My best friend said, “Once a cheater, always a cheater.”
My sister said, “Now you can go have an affair of your own.”
My therapist said, “Many of my patients have worked with excellent divorce lawyers.”
But my mom said, “Why do you think he did that?”
I was 42 and I’d been married for 16 years. We had three kids, a hefty mortgage, exhausting work schedules and a mounting pile of pet peeves that we pretended to tolerate in each other.
That summer, there would be times when my husband stumbled home at 11 p.m. on a weeknight. I was so busy being annoyed at him for waking me up with the bathroom light that I didn’t think to ask where he’d been, if he’d had dinner or if he was drunk. I remember one Saturday when his cell phone rang — three times. We were in the kitchen and he refused to answer.
My husband was a cheater, and I was a fool for not noticing.
Then one day, he accidentally sent me a text message intended for her.
When he got home, I laid into him. I dressed in hurt and betrayal and spoke with hate and vengeance. He apologized and professed regret, but I was convinced that the only thing he regretted was getting caught. I kicked him out, and for three weeks I gathered names of divorce attorneys and fumed over the cost of his hotel.
“Why do you think he did that?”
What a question. Why did I think my husband had an affair? Because he’s an asshole! Because he’s weak! Because he doesn’t appreciate what he has! Because I’m not good enough.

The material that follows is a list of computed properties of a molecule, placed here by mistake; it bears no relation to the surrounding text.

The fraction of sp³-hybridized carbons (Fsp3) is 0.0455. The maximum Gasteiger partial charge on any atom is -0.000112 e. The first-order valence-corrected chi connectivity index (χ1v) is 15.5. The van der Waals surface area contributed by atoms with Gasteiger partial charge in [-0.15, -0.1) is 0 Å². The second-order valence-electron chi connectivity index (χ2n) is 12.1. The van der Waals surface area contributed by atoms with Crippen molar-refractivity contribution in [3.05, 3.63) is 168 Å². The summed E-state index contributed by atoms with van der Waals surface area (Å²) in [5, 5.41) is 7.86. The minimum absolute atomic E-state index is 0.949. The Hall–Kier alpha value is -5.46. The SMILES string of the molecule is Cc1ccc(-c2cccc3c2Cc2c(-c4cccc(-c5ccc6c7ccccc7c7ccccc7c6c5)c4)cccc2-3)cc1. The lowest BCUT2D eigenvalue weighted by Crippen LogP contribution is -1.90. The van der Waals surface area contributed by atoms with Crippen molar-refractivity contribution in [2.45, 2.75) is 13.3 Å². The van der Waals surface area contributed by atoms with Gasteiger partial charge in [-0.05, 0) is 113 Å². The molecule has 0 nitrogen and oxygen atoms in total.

For days I wondered what was wrong with me, and I wondered what was wrong with him. At the same time, he kept calling and texting, sending flowers and emails. After three weeks, I finally answered the phone. I gave him a curt report on the kids, the car repair and the family vacation I’d canceled.
And then I agreed to try couples therapy.
I realized that after 16 years of raising a family and building a life with the man I had fallen in love with… I missed him. Our marriage was worth fighting for.
By some estimates, more than 30 percent of married people have been unfaithful. In our case, my husband’s cheating was a sign that something was wrong in our marriage. As seemingly unforgiveable as his actions were, I was also complicit in ignoring our issues and refusing to do the work of keeping a marriage alive.
It’s been five years since the collapse and resurrection of my marriage. Most people think I’m insane for forgiving him, but going to therapy was the single best thing we’ve ever done together. I will never fully get over the shock and betrayal, and he will forever have to live with the regret. But I can say with full confidence that I am in love with my husband and that he is in love with me.
And that if he ever does this again, I will make his life a living hell.
Illustration by Lisk Feng
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